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Learn more about atopic dermatitis

Atopic dermatitis, commonly called eczema, is a long-term skin disease that is most common in babies and children. Anyone can develop it, however. “Atopic” refers to a tendency to develop allergy conditions. “Dermatitis” means swelling of the skin. People with atopic dermatitis may go on to develop hay fever and asthma. Although the cause of atopic dermatits is not known, it is likely genetic or happens due to environmental factors in urban or dry climates. It is not contageous. Children can outgrow it or see a reduction of symptoms as they get older. 

Management of atopic dermatitis can depend on the severity of condition. Cream, rather than an ointment form of topical medications, may be appropriate during humid weather. 

The most common symptoms of atopic dermatitis are:

  • Dry and itchy skin
  • Rashes on the face, inside the elbows, behind the knees, and on the hands and feet

Scratching the skin can cause:

  • Redness
  • Swelling
  • Cracking
  • “Weeping” clear fluid
  • Crusting
  • Thick skin
  • Scaling

Environmental precautions 

  • Wash all new clothes before wearing them to remove formaldehyde or other chemicals. 
  • Residual laundry detergents in clothing may be irritating. Adding a second rinse cycle will help to remove residual soap. 
  • Wear garments that allow air to pass freely to the skin. Open-weave, loose fitting cotton and cotton blend clothing may be beneficial. Wool garments generally irritate the skin. 
  • Work, play and sleep in comfortable surroundings at fairly constant temperatures and low humidity. 
  • Fingernails should be kept short and smooth in order to prevent irritation due to scratching. 
  • After swimming or hot tub use, use a gentle soap like Dove or Oil of Olay head to toe and then immediately apply a moisturizer or sealer to the total body. 
  • Understanding the chronicity of disease and seeking appropriate support to deal with the anxiety, anger and frustration is helpful. 

Mild atopic dermatitis or maintenance care 

  • Bathe once or twice each day using warm, but not hot, water for at least 15 to 20 minutes 
  • Soaps should be avoided except for areas where they are needed. A mild soap, such as unscented Dove or Oil of Olay Sensitive Skin Formula should be used as needed.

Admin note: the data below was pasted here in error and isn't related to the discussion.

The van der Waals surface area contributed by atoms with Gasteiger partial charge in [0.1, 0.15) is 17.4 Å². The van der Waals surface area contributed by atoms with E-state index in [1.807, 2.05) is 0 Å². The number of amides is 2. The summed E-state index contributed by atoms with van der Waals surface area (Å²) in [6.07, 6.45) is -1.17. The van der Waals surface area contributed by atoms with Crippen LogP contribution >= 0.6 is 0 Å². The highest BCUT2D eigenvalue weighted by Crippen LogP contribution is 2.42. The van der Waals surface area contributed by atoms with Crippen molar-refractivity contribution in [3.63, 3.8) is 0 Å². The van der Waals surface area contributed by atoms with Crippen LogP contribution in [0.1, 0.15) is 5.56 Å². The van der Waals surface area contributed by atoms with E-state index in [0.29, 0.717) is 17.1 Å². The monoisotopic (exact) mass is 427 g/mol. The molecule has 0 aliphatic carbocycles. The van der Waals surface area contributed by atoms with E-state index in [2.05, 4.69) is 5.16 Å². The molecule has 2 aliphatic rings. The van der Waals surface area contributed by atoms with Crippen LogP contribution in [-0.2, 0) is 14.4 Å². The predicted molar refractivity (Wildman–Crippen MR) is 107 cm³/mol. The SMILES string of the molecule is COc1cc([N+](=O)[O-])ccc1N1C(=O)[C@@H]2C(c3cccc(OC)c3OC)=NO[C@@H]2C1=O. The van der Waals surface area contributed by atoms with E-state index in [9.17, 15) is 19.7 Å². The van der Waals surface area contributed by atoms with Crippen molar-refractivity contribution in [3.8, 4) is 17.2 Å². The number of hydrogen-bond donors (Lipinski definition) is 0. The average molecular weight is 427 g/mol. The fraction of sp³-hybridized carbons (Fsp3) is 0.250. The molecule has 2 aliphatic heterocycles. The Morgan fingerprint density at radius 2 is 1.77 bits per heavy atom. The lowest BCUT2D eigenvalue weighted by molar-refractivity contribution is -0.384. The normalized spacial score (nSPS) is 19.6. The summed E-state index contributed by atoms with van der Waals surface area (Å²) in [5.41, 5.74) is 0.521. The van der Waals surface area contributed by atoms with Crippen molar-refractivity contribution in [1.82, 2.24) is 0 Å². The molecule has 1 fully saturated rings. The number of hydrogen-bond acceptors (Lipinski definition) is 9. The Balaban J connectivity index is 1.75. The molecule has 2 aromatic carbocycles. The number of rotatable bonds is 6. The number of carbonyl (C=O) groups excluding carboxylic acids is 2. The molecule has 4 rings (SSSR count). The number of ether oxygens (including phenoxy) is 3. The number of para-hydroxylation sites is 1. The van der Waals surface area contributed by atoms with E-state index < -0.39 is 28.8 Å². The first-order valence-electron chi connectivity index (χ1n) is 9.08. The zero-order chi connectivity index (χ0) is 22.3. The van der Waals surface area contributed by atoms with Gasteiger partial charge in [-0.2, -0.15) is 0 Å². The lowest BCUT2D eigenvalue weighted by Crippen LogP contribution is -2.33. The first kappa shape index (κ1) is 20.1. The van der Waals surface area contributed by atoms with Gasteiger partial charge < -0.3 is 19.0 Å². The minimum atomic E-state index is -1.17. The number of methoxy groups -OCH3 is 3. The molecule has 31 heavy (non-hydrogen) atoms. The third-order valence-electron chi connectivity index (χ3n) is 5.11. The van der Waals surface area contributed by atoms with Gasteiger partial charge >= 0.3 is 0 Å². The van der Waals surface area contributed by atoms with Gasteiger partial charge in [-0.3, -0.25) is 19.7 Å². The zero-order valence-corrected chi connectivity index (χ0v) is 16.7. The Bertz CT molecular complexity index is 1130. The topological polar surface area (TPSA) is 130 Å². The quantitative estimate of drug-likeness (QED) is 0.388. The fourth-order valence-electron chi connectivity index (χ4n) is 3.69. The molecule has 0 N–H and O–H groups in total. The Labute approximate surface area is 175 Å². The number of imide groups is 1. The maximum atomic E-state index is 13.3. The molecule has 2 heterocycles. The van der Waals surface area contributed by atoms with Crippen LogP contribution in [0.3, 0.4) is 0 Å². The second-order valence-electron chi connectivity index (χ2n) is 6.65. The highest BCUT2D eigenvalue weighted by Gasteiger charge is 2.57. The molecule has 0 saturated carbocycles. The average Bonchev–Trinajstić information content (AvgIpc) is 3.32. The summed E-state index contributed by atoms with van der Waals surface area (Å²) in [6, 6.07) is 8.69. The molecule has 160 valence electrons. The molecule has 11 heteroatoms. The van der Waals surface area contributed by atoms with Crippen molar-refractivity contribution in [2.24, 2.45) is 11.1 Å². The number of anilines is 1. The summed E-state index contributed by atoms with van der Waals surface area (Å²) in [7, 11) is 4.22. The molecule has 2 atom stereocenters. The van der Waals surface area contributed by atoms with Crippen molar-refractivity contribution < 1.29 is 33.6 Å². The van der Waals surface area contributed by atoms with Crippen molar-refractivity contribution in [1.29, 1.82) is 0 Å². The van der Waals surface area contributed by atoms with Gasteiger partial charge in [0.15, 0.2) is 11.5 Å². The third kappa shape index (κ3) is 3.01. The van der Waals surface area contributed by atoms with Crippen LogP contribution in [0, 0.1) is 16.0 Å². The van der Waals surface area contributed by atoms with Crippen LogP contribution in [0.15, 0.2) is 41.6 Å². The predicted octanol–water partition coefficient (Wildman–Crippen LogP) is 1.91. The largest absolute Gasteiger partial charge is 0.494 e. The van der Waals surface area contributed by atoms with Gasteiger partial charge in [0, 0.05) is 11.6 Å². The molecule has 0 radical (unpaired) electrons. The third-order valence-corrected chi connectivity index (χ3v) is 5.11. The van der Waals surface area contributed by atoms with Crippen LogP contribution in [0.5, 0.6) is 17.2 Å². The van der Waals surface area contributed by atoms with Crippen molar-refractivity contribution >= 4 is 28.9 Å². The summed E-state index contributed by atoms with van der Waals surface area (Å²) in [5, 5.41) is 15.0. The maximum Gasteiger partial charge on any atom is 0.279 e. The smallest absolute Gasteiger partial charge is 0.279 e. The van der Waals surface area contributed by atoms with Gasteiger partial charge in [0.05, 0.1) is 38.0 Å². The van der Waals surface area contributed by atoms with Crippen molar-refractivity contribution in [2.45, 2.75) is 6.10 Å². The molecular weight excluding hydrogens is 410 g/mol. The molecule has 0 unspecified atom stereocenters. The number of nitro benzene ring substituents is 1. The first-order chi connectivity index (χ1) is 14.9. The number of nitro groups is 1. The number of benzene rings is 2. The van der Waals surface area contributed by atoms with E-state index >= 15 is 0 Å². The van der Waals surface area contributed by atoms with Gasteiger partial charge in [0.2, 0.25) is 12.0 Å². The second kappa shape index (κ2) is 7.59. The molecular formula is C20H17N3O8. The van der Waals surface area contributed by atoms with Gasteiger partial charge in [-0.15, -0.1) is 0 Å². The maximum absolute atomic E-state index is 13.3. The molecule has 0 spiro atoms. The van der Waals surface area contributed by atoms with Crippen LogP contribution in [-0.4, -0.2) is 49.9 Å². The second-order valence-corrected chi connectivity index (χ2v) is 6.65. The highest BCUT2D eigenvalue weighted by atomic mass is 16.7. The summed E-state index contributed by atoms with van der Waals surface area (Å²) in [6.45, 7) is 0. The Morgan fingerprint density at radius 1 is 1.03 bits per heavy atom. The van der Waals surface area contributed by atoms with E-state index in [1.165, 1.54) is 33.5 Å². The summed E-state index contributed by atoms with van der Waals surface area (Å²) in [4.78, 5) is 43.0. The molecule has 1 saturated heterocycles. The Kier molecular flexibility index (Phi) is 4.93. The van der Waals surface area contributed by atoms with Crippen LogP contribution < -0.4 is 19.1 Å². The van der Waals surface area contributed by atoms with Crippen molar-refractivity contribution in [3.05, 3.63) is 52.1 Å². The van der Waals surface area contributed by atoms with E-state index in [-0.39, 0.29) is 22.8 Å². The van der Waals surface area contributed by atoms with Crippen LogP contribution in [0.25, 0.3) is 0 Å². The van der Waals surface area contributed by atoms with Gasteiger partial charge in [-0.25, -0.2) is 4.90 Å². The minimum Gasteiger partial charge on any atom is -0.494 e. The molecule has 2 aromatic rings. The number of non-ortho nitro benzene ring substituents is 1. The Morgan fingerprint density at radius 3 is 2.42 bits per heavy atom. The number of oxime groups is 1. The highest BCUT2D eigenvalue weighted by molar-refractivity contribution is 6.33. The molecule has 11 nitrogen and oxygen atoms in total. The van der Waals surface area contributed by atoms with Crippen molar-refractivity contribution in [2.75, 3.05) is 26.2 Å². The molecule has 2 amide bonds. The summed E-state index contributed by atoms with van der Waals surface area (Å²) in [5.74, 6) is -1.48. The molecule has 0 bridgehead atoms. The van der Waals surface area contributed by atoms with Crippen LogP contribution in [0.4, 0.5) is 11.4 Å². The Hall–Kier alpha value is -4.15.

• Gently pat away water and immediately apply a moisturizer or skin medication such as a topical steroid to damp skin. Applying topicals in this manner will seal the water in and make the skin less dry and itchy. Moisturizers or sealers, such as Vanicream or Vaseline, should not be applied on top of topical steroids. 
  • Hydrocortisone 1 or 2.5 percent ointment should be applied to areas of eczema anywhere on the body after baths. They may be applied one additional time during the day. 
  • Moisturizers, such as Aquaphor ointment, Eucerin Cream, or Vanicream, should be applied generously to clear areas immediately after the bath. They may be applied anywhere on the body and should be used at least twice daily. 
  • Moisturizers should not be applied over topical steroids. 
  • T/Sal or other medicated shampoos should be used minimally twice a week to control flaking in the hair. This may need to be used daily. 

Moderate atopic dermatitis 

  • Bathe twice daily for 20 minutes each in warm water morning and evening. 
  • Hydrocortisone 2.5 percent ointment to less severely affected areas on face, groin, and underarms after bath. 
  • Triamcinolone ointment 0.1 percent to the severely affected areas on the body and 
  • DesOwen ointment 0.05 percent to less severely affected areas on the body after bath. 
  • Vanicream or Vaseline ointment should be applied to unaffected areas after bath and to the entire body mid-day bath. 
  • Wet socks covered by dry socks during sleeping hours over hands and feet when involved. 
  • Consider Bactroban ointment to localized superinfected lesions three times daily. 

Severe atopic dermatitis 

  • Bathe three times daily for 20 minutes each in warm, not hot, water, occurring morning, mid-day, and at bedtime. Wet face cloth with eyes and mouth cut ou for hydration with facial involvement. 
  • Hydrocortisone 2.5 percent, ointment applied to the affected areas on the face, underarms, and groin after the morning and bedtime bath. 
  • Triamcinolone 0.1 percent ointment to other areas of skin eczema involvement after the morning and bedtime bath. 
  • Vaseline should be applied to the unaffected areas after morning and bedtime bath, and to the entire body after mid-day bath. 
  • Wet pajamas or wet underwear followed by dry pajamas after each bath, for a minimum of two to three hours 
  • Wet socks followed by dry socks to hands and feet after each bath leaving on a minimum of two to three hours. 
  • Culture lesions consistent with secondary infections for Staph sensitivity, and consider instituting appropriate oral antibiotic. 
  • Use sedating antihistamines at home, such as Benadryl or hydroxyzine at bedtime or during the day for severe itching. 
  • Use T/Sal or other medicated shampoo daily.